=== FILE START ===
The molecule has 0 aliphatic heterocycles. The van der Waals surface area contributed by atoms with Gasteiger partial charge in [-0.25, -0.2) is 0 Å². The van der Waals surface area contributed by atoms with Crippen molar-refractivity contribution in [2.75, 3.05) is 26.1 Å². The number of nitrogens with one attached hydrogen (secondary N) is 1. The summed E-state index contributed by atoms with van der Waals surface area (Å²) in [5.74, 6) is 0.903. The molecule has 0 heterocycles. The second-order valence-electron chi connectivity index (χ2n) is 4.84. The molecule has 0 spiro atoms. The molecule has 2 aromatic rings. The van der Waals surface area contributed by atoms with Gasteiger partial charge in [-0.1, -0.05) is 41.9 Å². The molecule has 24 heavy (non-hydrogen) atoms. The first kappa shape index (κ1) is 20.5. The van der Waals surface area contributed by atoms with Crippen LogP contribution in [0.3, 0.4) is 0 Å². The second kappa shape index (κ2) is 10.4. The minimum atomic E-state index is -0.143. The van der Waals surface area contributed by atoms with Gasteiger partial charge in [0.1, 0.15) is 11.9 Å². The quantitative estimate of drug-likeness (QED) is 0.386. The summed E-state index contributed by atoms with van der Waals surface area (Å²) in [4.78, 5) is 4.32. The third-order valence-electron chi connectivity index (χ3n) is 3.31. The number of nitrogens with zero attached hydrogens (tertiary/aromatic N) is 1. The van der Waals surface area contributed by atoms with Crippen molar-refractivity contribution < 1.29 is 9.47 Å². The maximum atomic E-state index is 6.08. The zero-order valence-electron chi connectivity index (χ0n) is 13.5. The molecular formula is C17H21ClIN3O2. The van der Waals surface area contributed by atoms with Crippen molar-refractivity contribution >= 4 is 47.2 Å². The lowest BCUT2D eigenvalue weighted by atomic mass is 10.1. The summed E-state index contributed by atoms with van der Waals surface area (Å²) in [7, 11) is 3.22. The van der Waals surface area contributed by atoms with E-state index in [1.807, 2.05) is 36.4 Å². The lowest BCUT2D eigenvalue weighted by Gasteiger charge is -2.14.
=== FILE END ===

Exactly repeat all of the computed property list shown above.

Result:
The molecule has 0 aliphatic heterocycles. The van der Waals surface area contributed by atoms with Gasteiger partial charge in [-0.25, -0.2) is 0 Å². The van der Waals surface area contributed by atoms with Crippen molar-refractivity contribution in [2.75, 3.05) is 26.1 Å². The number of nitrogens with one attached hydrogen (secondary N) is 1. The summed E-state index contributed by atoms with van der Waals surface area (Å²) in [5.74, 6) is 0.903. The molecule has 0 heterocycles. The second-order valence-electron chi connectivity index (χ2n) is 4.84. The molecule has 0 spiro atoms. The molecule has 2 aromatic rings. The van der Waals surface area contributed by atoms with Gasteiger partial charge in [-0.1, -0.05) is 41.9 Å². The molecule has 24 heavy (non-hydrogen) atoms. The first kappa shape index (κ1) is 20.5. The van der Waals surface area contributed by atoms with Crippen LogP contribution in [0.3, 0.4) is 0 Å². The second kappa shape index (κ2) is 10.4. The minimum atomic E-state index is -0.143. The van der Waals surface area contributed by atoms with Gasteiger partial charge in [0.1, 0.15) is 11.9 Å². The quantitative estimate of drug-likeness (QED) is 0.386. The summed E-state index contributed by atoms with van der Waals surface area (Å²) in [4.78, 5) is 4.32. The third-order valence-electron chi connectivity index (χ3n) is 3.31. The number of nitrogens with zero attached hydrogens (tertiary/aromatic N) is 1. The van der Waals surface area contributed by atoms with Crippen molar-refractivity contribution < 1.29 is 9.47 Å². The maximum atomic E-state index is 6.08. The zero-order valence-electron chi connectivity index (χ0n) is 13.5. The molecular formula is C17H21ClIN3O2. The van der Waals surface area contributed by atoms with Crippen molar-refractivity contribution >= 4 is 47.2 Å². The lowest BCUT2D eigenvalue weighted by atomic mass is 10.1. The summed E-state index contributed by atoms with van der Waals surface area (Å²) in [7, 11) is 3.22. The van der Waals surface area contributed by atoms with E-state index in [1.807, 2.05) is 36.4 Å². The lowest BCUT2D eigenvalue weighted by Gasteiger charge is -2.14.